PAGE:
Iowans get mixed messaging on COVID-19 vaccine distribution
A medical worker holds a vial of COVID-19 vaccine. (Photo courtesy of Truman Medical Centers/University Health)
The Iowa Department of Public Health announced Thursday the state will receive nearly 20% fewer COVID-19 vaccine allocations than initially expected this month.
The Centers for Disease Control advised that Iowa will receive enough Pfizer and Moderna vaccines for 138,300 people, according to IDPH. State officials were initially told they would have enough for 172,000 health care workers and long-term care staff and residents.
Iowa is expected to receive 73,300 vaccines the week of Dec. 20 and 138,300 the week of Dec. 27. The state already received 26,000 Pfizer vaccines this week.
Federal officials disputed any reductions in vaccine allocations, despite reports from state officials nationwide.
Despite the reduction, Iowa still plans on vaccinating long-term care staff and residents starting Dec. 28.
New COVID cases continue to drop; deaths rise
Iowa has seen a nearly straight-line drop in new coronavirus cases in the past two weeks, but deaths have risen by nearly two-thirds, the New York Times reported.
New cases fell 19% in the past 14 days, and hospitalizations dropped 33%, the newspaper reported. Deaths have risen 64% in the same period.
On Wednesday, Iowa recorded 2,531 new cases of COVID-19, the respiratory illness caused by the coronavirus, and 17 deaths, according to the Times’ database.
The Iowa Department of Public Health reported 746 COVID-19 patients were in Iowa hospitals Thursday afternoon, down from 776 the day before. The number in intensive care had fallen to 146 on Thursday from 152 on Wednesday. The 95 admitted in the past 24 hours was a drop from 108 the previous period.
The state recorded 147 current outbreaks at nursing homes, which reported 5,950 cases and 1,135 deaths.
The number of counties with test positivity rates of 15% or higher has been falling steadily and stood at 42 Thursday. That is one of the measures the state uses to decide whether a school district will be allowed to hold classes online.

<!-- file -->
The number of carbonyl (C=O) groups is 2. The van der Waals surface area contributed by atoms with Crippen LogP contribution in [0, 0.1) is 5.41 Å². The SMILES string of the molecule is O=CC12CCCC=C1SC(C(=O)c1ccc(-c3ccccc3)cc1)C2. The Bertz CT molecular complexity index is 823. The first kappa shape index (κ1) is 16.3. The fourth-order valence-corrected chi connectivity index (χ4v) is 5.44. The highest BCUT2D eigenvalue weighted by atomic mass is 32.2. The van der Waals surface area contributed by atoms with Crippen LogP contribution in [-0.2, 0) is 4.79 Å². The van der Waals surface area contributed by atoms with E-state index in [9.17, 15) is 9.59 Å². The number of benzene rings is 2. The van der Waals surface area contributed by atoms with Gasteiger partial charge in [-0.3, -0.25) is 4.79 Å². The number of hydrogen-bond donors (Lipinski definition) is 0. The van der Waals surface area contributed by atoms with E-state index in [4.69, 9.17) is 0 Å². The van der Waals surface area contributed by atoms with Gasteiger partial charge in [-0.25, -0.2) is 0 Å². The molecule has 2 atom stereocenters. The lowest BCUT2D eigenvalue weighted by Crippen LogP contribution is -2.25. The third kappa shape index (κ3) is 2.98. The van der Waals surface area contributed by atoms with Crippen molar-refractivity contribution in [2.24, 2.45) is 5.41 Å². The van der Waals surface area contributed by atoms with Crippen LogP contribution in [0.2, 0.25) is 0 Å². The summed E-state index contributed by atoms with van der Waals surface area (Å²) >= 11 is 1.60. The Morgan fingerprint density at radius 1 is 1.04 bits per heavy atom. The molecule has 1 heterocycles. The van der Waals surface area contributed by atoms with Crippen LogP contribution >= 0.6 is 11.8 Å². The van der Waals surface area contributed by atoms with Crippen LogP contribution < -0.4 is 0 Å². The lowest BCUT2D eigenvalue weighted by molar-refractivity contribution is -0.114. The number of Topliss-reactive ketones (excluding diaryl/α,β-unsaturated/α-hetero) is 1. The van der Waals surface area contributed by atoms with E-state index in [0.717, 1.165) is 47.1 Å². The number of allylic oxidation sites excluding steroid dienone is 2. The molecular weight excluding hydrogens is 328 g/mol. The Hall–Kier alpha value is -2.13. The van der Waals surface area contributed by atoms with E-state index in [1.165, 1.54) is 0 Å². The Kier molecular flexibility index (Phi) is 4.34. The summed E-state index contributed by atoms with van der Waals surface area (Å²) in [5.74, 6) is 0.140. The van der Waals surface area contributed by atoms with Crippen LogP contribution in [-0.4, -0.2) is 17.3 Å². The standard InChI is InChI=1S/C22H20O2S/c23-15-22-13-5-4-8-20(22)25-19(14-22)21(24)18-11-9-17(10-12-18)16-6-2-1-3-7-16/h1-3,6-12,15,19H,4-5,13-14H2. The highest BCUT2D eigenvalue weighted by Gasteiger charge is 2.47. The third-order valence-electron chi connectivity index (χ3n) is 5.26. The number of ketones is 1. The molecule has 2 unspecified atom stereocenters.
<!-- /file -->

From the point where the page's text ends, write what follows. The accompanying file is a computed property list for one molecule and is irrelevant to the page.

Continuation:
On Thursday, a spokesperson for the U.S. Department of Health and Human Services said reports that allocations are being reduced are “incorrect.”
“As was done with the initial shipments of Pfizer vaccine, jurisdictions will receive vaccine at different sites over several days. This eases the burden on the jurisdictions and spreads the workload across multiple days. This same process was successfully used for the initial distribution of Pfizer’s vaccine, and we are simply applying lessons learned. Operation Warp Speed is committed to delivering jurisdictions’ allocated vaccines according to their plans safely, quickly and efficiently,” according to a statement.
Pfizer also sent out a statement on Thursday saying there are no COVID-19 production issues and there are no shipment delays.
Iowa was not alone in its announcement.
Missouri’s state health department director announced the state could receive 25 to 30% less of the second dose of Pfizer’s COVID vaccine than it had anticipated.
Illinois Gov. J.B. Pritzker also said the state will now only receive “about half” of its expected doses of Pfizer’s vaccine, citing federal officials telling state leaders that allotments would be slashed nationwide.
Washington Gov. Jay Inslee also tweeted the state’s COVID-19 allocation will be cut by 40% next week with no explanation why.
“This is disruptive and frustrating. We need accurate, predictable numbers to plan and ensure on-the-ground success,” Inslee tweeted.
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